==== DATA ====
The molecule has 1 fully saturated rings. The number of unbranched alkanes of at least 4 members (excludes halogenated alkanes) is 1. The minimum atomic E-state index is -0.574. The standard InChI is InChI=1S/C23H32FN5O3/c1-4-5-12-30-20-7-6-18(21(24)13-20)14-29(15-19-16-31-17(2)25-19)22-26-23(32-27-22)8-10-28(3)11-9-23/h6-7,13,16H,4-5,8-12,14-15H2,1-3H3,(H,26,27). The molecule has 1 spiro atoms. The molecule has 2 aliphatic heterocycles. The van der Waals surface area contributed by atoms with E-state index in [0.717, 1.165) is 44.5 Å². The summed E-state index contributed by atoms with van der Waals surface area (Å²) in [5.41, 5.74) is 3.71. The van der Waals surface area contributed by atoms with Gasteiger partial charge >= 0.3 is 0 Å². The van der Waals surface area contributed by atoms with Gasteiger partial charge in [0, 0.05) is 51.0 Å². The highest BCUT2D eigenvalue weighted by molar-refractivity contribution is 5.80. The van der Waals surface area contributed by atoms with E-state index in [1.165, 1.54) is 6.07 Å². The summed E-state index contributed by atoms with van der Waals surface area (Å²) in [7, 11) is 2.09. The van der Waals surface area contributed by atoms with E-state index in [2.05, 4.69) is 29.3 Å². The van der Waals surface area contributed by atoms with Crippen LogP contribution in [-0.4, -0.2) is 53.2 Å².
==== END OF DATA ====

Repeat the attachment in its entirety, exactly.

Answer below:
The molecule has 1 fully saturated rings. The number of unbranched alkanes of at least 4 members (excludes halogenated alkanes) is 1. The minimum atomic E-state index is -0.574. The standard InChI is InChI=1S/C23H32FN5O3/c1-4-5-12-30-20-7-6-18(21(24)13-20)14-29(15-19-16-31-17(2)25-19)22-26-23(32-27-22)8-10-28(3)11-9-23/h6-7,13,16H,4-5,8-12,14-15H2,1-3H3,(H,26,27). The molecule has 1 spiro atoms. The molecule has 2 aliphatic heterocycles. The van der Waals surface area contributed by atoms with E-state index in [0.717, 1.165) is 44.5 Å². The summed E-state index contributed by atoms with van der Waals surface area (Å²) in [5.41, 5.74) is 3.71. The van der Waals surface area contributed by atoms with Gasteiger partial charge >= 0.3 is 0 Å². The van der Waals surface area contributed by atoms with Gasteiger partial charge in [0, 0.05) is 51.0 Å². The highest BCUT2D eigenvalue weighted by molar-refractivity contribution is 5.80. The van der Waals surface area contributed by atoms with E-state index in [1.165, 1.54) is 6.07 Å². The summed E-state index contributed by atoms with van der Waals surface area (Å²) in [7, 11) is 2.09. The van der Waals surface area contributed by atoms with E-state index in [2.05, 4.69) is 29.3 Å². The van der Waals surface area contributed by atoms with Crippen LogP contribution in [-0.4, -0.2) is 53.2 Å².